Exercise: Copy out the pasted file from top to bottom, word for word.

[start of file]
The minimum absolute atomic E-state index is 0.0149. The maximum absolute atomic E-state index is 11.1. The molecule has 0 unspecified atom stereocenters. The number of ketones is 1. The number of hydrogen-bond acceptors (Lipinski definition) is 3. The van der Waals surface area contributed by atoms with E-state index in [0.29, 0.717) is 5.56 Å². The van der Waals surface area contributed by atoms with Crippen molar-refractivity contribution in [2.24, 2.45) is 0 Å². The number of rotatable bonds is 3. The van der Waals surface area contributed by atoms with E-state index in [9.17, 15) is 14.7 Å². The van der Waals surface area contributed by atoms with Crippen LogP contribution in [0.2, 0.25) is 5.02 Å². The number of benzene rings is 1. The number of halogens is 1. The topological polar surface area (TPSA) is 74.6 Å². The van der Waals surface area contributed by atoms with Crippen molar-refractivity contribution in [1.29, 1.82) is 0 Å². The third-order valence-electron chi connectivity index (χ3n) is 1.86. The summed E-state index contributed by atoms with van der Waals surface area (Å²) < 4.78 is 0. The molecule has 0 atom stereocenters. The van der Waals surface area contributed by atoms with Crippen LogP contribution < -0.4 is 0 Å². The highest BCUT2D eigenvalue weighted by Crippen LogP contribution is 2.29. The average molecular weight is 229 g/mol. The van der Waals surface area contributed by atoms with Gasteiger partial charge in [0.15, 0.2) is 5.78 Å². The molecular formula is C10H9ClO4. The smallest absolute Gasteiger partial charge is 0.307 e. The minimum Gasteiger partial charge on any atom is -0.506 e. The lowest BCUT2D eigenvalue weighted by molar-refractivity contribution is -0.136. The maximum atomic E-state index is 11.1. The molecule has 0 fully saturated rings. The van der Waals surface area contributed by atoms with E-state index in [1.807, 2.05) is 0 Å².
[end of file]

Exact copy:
The minimum absolute atomic E-state index is 0.0149. The maximum absolute atomic E-state index is 11.1. The molecule has 0 unspecified atom stereocenters. The number of ketones is 1. The number of hydrogen-bond acceptors (Lipinski definition) is 3. The van der Waals surface area contributed by atoms with E-state index in [0.29, 0.717) is 5.56 Å². The van der Waals surface area contributed by atoms with Crippen molar-refractivity contribution in [2.24, 2.45) is 0 Å². The number of rotatable bonds is 3. The van der Waals surface area contributed by atoms with E-state index in [9.17, 15) is 14.7 Å². The van der Waals surface area contributed by atoms with Crippen LogP contribution in [0.2, 0.25) is 5.02 Å². The number of benzene rings is 1. The number of halogens is 1. The topological polar surface area (TPSA) is 74.6 Å². The van der Waals surface area contributed by atoms with Crippen molar-refractivity contribution in [1.29, 1.82) is 0 Å². The third-order valence-electron chi connectivity index (χ3n) is 1.86. The summed E-state index contributed by atoms with van der Waals surface area (Å²) < 4.78 is 0. The molecule has 0 atom stereocenters. The van der Waals surface area contributed by atoms with Crippen LogP contribution < -0.4 is 0 Å². The highest BCUT2D eigenvalue weighted by Crippen LogP contribution is 2.29. The average molecular weight is 229 g/mol. The van der Waals surface area contributed by atoms with Gasteiger partial charge in [0.15, 0.2) is 5.78 Å². The molecular formula is C10H9ClO4. The smallest absolute Gasteiger partial charge is 0.307 e. The minimum Gasteiger partial charge on any atom is -0.506 e. The lowest BCUT2D eigenvalue weighted by molar-refractivity contribution is -0.136. The maximum atomic E-state index is 11.1. The molecule has 0 fully saturated rings. The van der Waals surface area contributed by atoms with E-state index in [1.807, 2.05) is 0 Å².